Volume 7, No. 7, August-September-October, 2006


PM’s Vidarbha ‘Package’ a Big Hoax


The Prime Minister’s visit to the cotton belt of Vidarbha in early July was a big hoax for the cotton growing farmers of the area. The so-called package had virtually nothing for the affected farmers and so it was quite natural the number of suicides have in fact gone up after his visit. Though crores were spent for this show-piece visit the outcome was nothing. For the meeting with a select 35 farmers at Waifad in Wardha district, a special helipad was built; massive security was put in place in every corner of the village and enroute, and he was accompanied with an entourage of officials and politicians.

Meanwhile suicide deaths continue at an even faster rate. Rural distress is increasing. While the PM’s ‘package’ will only be a boon to the big farmer, the seed company, the textile magnates, the banks and moneylenders.

The major amount of the ‘package’ of Rs.3,750 crores comprised Rs.2,177 crores for 82 major and 442 minor irrigation works. This was anyhow part of existing programmes and was nothing new. Anyhow, even if implemented, it would only irrigate a further 3% of the area where the irrigated land at present adds up to a mere 11%. But while supposedly giving this benefit the PM was totally silent on the Maharashtra Water Resources Regulatory Authority Act, 2005 which puts irrigation beyond the reach of all except corporate farmers. It compels farmers to use drip irrigation and could raise irrigation costs by thousands of rupees per acre. Those unable to pay the huge hikes in the offing could be fined of up to ten times the new charges. So what is the purpose of even this limited irrigation for the poor and middle peasants with such an Act in place?

Then, another part of the package is Rs.180 crores for "seed replacement". This is nothing but a gift to the multinational Monsanto whose Bt cotton seeds badly failed in Vidarbha.

All that the package really gives is a Rs.712 crore waiver on the interest on bank loans. But this too will go primarily to the rich farmers to whom the bulk of the institutional loans go to; the poor being primarily dependent on the moneylenders.

So, notwithstanding all the fanfare, in the PM’s package there was little for the poor farmer, but it was, in essence, yet another step to push commercialization of agriculture in the interests of the big TNCs and compradors. In addition Rs.50 lakhs has been given to each of the six collectors of the region for immediate relief. One knows how such funds are primarily diverted to the corrupt officials.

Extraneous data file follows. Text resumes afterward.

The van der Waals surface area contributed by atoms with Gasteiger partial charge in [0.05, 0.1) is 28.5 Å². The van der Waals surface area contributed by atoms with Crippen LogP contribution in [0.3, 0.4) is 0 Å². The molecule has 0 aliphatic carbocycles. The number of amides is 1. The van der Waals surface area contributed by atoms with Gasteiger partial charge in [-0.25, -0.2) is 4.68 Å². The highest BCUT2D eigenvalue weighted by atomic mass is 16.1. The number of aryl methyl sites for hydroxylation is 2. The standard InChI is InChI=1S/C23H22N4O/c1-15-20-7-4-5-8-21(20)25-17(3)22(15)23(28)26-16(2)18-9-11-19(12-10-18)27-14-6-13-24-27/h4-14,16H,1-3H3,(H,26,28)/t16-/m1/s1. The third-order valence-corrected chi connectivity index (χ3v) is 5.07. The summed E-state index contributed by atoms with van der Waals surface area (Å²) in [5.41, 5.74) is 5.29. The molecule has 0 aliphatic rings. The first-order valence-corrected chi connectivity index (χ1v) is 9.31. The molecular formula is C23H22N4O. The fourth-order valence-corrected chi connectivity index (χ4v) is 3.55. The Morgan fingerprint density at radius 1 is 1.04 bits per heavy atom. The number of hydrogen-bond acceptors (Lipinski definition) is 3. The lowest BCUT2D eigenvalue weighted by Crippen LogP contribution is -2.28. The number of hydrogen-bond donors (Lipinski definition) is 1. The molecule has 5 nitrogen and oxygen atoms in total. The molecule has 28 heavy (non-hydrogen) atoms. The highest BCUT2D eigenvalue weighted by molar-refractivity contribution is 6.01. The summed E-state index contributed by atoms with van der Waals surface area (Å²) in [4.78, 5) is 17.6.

Not even a word was mentioned on raising the price of cotton which was drastically reduced by Rs.500 per quintal last year. Even when the price was Rs.2,200 per quintal farmers were in deep distress; yet the Maharashtra government further reduced the price to Rs1,700 per quintal last year. When prices of all commodities are going up this reduction has been the major cause in the increased spurt in suicides in the current year. Not only that, there was no word from the PM to reverse the decision that now allows big corporations to freely purchase the cotton. Prices will be steadily pushed down by the powerful cartels.

In addition there was no waiver on the actual bank loans (not to mention those of the moneylender), 80% of which are up to a mere Rs.25,000. If these small loans to banks were written off it would have cost a mere Rs.1,200 crores which is insignificant compared to the massive amounts written off to big business in the name of NPAs (non-performing assets), and the huge subsidies given to seed companies. While 60% of the land has switched to Bt cotton, the use of pesticides has not reduced, in fact there has been an increase. And with this years floods a large part of the high-priced seeds have been washed away adding to the farmer’s woes.

So, the farmers are pushed deeper into the clutches of the rapacious moneylenders. Sahibrao Adhao in his suicide note profiles the state of moneylending in this belt. He says, here there is no mortgage. You just give the moneylender a straight deed of sale for your land. In theory, he returns the land when you pay up. In truth, he holds on to it even after you have paid up. In fact, he demands more money. When he was alive he made a police complaint against the moneylender for cutting down the trees on his land. The police arrested him for trying to stop the moneylender from cutting trees on land grabbed from him.